Earlier this year, St. Albert became a founding partner of the Alberta Smart City Alliance along with NAIT, the University of Alberta, IBM and Cisco Canada.
A full-day smart city symposium will be held at the Enjoy Centre on Sept. 18.
St. Albert isn’t pioneering the smart city concept – it’s become a worldwide trend – but it does aim to become a “centre of excellence.”
But what makes a municipality smart? And what are the benefits to residents?
Smart city: more than a buzzword?
“The term smart city obviously is generic,” said Bruno Peters, who is the chair of the city’s master plan steering committee.
Peters works for a consulting firm, IBI Group. That company has an area of specialization in intelligence. He’s worked on several smart city plans, even though he says cities don’t always know their technology plan could qualify as “smart city.”
Key examples often cited in St. Albert of smart city technology are apps such as Spruce Up St. Albert, where you could report a pothole or other problems to the city, or NextBus for transit users.
But according to experts such as Peters and alliance members such as Cisco Canada, a smart city approach is more than throwing a couple of apps online or Wi-Fi hotspots.
Instead, it’s an approach to using technology in a collaborative way to benefit residents, whether it’s accessing data for better analytics, opening up that data for public use, finding efficiencies and hopefully savings at city hall or making traffic just a bit less frustrating.
It’s also about attracting technology or other forward-thinking companies to St. Albert and fostering a culture of innovation.
One of those forward-thinking companies is Cisco Canada, which was introduced to St. Albert’s mayor and council through Rampart’s Avenir high-tech neighbourhood development proposal a few years ago.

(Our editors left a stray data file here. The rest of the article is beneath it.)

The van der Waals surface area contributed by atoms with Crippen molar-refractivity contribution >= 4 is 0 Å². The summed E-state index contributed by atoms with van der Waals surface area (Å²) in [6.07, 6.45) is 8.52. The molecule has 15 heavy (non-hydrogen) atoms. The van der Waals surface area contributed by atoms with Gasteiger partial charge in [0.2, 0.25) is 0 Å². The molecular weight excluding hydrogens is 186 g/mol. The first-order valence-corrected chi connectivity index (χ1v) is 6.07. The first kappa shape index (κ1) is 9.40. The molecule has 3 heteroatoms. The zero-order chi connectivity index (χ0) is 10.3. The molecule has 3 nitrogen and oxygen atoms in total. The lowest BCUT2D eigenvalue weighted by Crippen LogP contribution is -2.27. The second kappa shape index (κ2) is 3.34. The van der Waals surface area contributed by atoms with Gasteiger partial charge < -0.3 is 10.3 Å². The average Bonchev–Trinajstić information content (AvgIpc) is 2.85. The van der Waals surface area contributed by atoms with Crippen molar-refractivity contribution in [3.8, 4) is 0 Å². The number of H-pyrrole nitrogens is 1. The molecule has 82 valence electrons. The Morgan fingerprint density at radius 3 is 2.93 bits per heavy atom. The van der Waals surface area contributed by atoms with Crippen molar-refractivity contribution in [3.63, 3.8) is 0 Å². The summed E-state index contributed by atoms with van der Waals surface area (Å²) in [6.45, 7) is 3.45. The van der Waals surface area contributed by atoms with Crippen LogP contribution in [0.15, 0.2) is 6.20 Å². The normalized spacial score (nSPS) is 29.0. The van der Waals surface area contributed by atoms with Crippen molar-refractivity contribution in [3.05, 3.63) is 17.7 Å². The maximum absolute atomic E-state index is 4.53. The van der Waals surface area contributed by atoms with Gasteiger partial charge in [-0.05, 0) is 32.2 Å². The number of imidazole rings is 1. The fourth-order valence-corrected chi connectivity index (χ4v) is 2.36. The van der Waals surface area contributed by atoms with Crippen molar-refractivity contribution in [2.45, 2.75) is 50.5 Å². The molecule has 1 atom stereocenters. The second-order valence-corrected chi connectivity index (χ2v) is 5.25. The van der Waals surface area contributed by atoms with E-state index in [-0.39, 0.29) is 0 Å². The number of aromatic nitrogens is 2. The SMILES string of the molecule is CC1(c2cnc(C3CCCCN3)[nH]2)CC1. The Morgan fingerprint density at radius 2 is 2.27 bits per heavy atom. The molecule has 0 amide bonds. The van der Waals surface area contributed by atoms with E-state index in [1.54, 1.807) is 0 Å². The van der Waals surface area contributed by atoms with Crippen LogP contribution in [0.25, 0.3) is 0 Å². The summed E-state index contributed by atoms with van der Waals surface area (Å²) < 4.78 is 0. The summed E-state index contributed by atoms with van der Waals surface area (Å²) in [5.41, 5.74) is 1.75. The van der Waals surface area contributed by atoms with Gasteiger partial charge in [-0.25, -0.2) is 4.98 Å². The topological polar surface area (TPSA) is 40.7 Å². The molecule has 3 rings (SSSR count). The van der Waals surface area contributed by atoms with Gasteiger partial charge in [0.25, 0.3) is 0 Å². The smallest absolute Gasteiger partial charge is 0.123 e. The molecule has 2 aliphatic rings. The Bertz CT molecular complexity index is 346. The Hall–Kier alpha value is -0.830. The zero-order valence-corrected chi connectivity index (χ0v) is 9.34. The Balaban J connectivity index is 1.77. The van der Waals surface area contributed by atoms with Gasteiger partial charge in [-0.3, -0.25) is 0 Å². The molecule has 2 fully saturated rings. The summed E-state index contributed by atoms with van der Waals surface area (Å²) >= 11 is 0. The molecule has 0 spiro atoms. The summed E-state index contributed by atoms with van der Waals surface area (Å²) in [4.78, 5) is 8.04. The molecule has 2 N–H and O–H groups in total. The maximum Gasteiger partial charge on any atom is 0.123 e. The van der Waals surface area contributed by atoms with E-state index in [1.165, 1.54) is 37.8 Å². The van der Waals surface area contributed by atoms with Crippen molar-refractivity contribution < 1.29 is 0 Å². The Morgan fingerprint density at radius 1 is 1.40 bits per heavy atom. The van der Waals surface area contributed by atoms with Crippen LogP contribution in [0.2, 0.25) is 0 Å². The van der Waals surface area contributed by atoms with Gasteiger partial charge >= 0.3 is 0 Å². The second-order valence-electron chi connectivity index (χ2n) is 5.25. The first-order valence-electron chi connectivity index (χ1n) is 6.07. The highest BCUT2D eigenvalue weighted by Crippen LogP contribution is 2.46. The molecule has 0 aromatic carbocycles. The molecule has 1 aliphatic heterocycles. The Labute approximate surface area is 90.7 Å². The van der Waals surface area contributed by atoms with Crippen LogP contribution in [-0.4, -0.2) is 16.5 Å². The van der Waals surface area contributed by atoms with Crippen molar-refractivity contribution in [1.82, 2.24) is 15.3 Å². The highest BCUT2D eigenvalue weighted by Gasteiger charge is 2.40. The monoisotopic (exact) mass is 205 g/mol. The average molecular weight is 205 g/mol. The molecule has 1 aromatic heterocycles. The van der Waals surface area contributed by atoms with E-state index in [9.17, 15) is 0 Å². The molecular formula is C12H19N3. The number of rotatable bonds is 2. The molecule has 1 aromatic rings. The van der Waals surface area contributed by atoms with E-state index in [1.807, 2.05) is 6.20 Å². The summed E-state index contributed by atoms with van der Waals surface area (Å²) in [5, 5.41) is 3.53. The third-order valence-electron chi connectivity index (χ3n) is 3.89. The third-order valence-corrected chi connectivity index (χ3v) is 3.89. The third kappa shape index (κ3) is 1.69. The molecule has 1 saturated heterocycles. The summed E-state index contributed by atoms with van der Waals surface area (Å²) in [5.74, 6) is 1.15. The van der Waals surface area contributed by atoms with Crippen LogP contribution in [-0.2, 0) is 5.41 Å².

Avenir is still making its way through the city approval process, but Cisco is now a founding member of the alliance.
Rick Huijbregts, vice-president of industry transformation for Cisco Canada, said Cisco and other companies such as IBM form strong partnerships.
“It’s really about creating an ecosystem of partners and companies such as us and IBM but also other technology companies, other software companies and really create this kind of network of private sector/public sector companies that only together and by working together can really make a difference,” Huijbregts said.
Participating in efforts such as the Alberta Smart City Alliance helps Cisco and other companies determine what’s needed – something that entails taking off the “commercial hat” and contributing rather than focusing on a sale.
The smarty city industry has grown by leaps and bounds in the past few years. Huijbregts said about five years ago in Canada, “it was pulling teeth” trying to pitch smart technology for municipalities.
Now if they go to a city or a convention, it’s a hot topic.
“I can say our team has tripled in size to just support it just in Canada,” he said. “From awareness, attention, mayors talking about it, city officials looking at the capabilities of smart city … I would say it’s been growing exponentially.”
St. Albert’s master plan approach is a good one, he added.
“We appreciate St. Albert’s foresight,” Huijbregts said, calling the planning process sustainable.
St. Albert’s plan
The committee Peters chairs is working on a master plan – and the next major step is public engagement.
Peters said engaging technology companies, youth and elders is important. Youth, because their view of technology is totally different from older generations. Elders, because of both long-term care and health but also their knowledge of strategies communities have tried to implement before, and what’s worked.
St. Albert’s smart city master plan will not lay out a list of nifty technologies for use by municipal employees or residents that should be implemented.
“The key thing to note in the development of the plan is that the plan will not identify or commit to specific projects necessarily or specific deployments of technology. It’s about putting in a framework, processes and policies that allow for the enablement of technologies not just now but in the future,” said Peters.
This way, technology that can’t be dreamed of today can be incorporated without a major plan overhaul.
St. Albert already has various “smart” technologies in play – from lights on sensors at the public works yard to the city’s online public statistics dashboard.
“We’re already doing a lot of it,” said Coun. Cathy Heron, the city council’s representative to the steering committee. “Instead of just doing these one-offs, we’re going to tie it to a centralized plan.”